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More Articles

Where Obedience Leaves Off and Freestyle Starts
A Rose Is A Rose Is A Rose
The Freestyle Challenge
Getting Started With Freestyle
Definition of Freestyle and Structure of a Freestyle Performance
More Than Just Heeling
Creative Development of Movement
Music, Rhythm and Freestyle
Understanding Required Moves
Do I Have to Dance?
Freestyle - A Point of View
Training: a New Mindset
My Introduction to Training a Freestyle Dog
It Takes Three - The Audience
Choreography: How to Begin
40x50 Feet: The Empty Canvas
Rhythm: The Great Organizer
What is a Guild

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A key concept in the CFF Definition of Freestyle, and unique to CFF Freestyle, is that "A Freestyle presentation is always accompanied by music selected to suit the rhythms of the dog." CFF does not specifically address the handler’s rhythm other than to say "all handler movements should complement and enhance the dog’s movements," in other words the handler’s rhythm should not become the primary focus of the performance. The handler absolutely may, and frequently does, also move with the music.

Every dog has a natural rhythm with which he moves in a comfortable trot. With training this rhythm can be adjusted slightly but dogs are not able to adjust over a wide range as people can.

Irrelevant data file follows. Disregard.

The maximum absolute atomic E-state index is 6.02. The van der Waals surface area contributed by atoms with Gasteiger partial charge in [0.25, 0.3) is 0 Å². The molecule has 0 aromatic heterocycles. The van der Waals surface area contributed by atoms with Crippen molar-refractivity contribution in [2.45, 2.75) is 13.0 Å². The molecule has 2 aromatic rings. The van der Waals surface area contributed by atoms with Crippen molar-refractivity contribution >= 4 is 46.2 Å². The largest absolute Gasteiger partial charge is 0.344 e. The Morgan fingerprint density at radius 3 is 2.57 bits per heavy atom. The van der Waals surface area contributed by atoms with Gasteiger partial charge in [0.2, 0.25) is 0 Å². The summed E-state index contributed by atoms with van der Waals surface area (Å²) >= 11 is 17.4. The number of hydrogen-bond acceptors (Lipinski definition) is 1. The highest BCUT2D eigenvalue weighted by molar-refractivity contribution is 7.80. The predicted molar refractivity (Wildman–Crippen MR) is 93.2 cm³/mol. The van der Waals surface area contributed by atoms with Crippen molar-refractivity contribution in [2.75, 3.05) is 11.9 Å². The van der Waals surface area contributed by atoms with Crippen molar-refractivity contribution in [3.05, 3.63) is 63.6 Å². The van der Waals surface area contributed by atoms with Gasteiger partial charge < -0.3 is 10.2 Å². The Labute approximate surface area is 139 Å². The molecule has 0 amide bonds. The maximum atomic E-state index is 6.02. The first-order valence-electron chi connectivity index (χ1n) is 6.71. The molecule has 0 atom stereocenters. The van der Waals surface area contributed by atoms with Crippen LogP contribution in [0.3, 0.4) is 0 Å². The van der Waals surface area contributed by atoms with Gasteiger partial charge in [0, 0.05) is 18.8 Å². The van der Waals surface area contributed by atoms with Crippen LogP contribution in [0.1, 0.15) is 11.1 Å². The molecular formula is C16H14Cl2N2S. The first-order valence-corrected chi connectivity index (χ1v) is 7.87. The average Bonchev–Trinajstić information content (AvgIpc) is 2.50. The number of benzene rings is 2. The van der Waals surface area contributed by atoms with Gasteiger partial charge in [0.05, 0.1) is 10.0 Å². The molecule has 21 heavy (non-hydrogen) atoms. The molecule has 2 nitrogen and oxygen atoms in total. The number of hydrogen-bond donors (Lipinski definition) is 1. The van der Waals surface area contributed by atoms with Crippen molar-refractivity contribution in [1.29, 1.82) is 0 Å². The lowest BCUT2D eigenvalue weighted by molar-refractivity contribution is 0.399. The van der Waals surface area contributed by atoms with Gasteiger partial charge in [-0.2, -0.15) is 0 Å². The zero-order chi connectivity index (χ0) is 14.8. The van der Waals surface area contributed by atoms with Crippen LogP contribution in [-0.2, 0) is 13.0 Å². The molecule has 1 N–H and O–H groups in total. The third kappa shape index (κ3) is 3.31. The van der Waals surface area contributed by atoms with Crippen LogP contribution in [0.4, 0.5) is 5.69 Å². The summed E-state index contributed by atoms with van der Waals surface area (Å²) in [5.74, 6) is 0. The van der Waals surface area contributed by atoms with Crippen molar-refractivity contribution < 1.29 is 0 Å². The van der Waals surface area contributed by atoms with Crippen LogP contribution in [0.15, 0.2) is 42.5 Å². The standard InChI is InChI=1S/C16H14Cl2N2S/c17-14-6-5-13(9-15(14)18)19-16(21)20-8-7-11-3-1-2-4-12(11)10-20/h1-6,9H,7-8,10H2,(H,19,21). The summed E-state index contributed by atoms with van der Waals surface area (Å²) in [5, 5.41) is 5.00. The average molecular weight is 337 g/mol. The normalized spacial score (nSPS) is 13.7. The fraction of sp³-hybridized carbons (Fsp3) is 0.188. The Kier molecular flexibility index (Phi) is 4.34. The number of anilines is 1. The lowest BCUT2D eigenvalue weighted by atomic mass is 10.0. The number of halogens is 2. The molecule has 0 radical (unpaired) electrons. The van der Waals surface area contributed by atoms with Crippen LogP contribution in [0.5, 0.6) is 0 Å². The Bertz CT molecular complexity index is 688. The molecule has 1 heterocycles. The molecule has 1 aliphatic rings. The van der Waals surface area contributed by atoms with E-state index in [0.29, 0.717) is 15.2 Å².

Dogs have a taste in musical styles just as people do. If you move your dogs to different types of music you will see their preferences reflected in their bodies, in their eagerness to move at all, in their tail set, in their ear set, etc. Some dogs prefer Rock, some Classical, some Jazz or Blues or Country etc. Dogs will also move more freely and happily when the musical rhythm matches their own rhythm. When a dog likes the style of music and it also matches his natural rhythm, he will glow, step lighter and happier, and wag harder. This is the match we seek in Freestyle.

These are new concepts to most of us and you will need to get out your CDs, your boom box and your dogs to give it a try. Try this in a group with different dogs and music so you can share what you see with each other. This is truly a case of a picture being worth a thousand words. You don’t need a background in dance or music. Every human being has an instinctive understanding of movement and rhythm. These instincts are part of being human and living in a world filled with movement and rhythm. We all find a summer breeze rippling a field of hay soothing while the gusts and gales of a hurricane are jarring. Have you ever thought about why, or, like most of us, simply accepted the fact? We all live with natural rhythms such as our breathing and our heartbeat and artificial ones such as the ticking of clocks and the cycles of traffic lights. You will instinctively appreciate a dog moving in harmony with music just as you enjoy a dancer moving in harmony with music.

Many people have commented that they find moving contrary to the rhythm of music to be uncomfortable and awkward. Don’t you think our dogs would be more comfortable working to music which fits their natural rhythms?